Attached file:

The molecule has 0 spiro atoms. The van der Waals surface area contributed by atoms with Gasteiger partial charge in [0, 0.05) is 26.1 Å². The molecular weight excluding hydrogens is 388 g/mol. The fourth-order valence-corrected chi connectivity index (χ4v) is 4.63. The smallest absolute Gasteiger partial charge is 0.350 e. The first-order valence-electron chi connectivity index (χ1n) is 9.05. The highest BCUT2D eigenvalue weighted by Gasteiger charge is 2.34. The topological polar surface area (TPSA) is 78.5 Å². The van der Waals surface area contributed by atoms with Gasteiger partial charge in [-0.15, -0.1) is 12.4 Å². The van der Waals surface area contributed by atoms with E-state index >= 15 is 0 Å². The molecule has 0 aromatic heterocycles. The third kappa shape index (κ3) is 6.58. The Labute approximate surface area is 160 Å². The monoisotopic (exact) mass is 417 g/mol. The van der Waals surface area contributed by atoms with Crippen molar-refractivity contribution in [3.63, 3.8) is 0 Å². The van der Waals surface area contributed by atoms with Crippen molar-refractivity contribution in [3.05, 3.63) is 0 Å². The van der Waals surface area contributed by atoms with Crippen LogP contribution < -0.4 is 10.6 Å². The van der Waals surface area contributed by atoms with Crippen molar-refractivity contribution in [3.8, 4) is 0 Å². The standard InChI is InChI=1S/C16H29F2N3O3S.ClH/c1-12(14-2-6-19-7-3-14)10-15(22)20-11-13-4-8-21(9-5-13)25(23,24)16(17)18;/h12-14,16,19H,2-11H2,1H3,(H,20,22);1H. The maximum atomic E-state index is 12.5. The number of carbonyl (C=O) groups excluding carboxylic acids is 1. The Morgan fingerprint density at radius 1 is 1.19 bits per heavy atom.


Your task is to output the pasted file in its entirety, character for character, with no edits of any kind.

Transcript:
The molecule has 0 spiro atoms. The van der Waals surface area contributed by atoms with Gasteiger partial charge in [0, 0.05) is 26.1 Å². The molecular weight excluding hydrogens is 388 g/mol. The fourth-order valence-corrected chi connectivity index (χ4v) is 4.63. The smallest absolute Gasteiger partial charge is 0.350 e. The first-order valence-electron chi connectivity index (χ1n) is 9.05. The highest BCUT2D eigenvalue weighted by Gasteiger charge is 2.34. The topological polar surface area (TPSA) is 78.5 Å². The van der Waals surface area contributed by atoms with Gasteiger partial charge in [-0.15, -0.1) is 12.4 Å². The van der Waals surface area contributed by atoms with E-state index >= 15 is 0 Å². The molecule has 0 aromatic heterocycles. The third kappa shape index (κ3) is 6.58. The Labute approximate surface area is 160 Å². The monoisotopic (exact) mass is 417 g/mol. The van der Waals surface area contributed by atoms with Crippen molar-refractivity contribution in [3.63, 3.8) is 0 Å². The van der Waals surface area contributed by atoms with Crippen molar-refractivity contribution in [3.05, 3.63) is 0 Å². The van der Waals surface area contributed by atoms with Crippen LogP contribution < -0.4 is 10.6 Å². The van der Waals surface area contributed by atoms with Crippen molar-refractivity contribution in [3.8, 4) is 0 Å². The standard InChI is InChI=1S/C16H29F2N3O3S.ClH/c1-12(14-2-6-19-7-3-14)10-15(22)20-11-13-4-8-21(9-5-13)25(23,24)16(17)18;/h12-14,16,19H,2-11H2,1H3,(H,20,22);1H. The maximum atomic E-state index is 12.5. The number of carbonyl (C=O) groups excluding carboxylic acids is 1. The Morgan fingerprint density at radius 1 is 1.19 bits per heavy atom.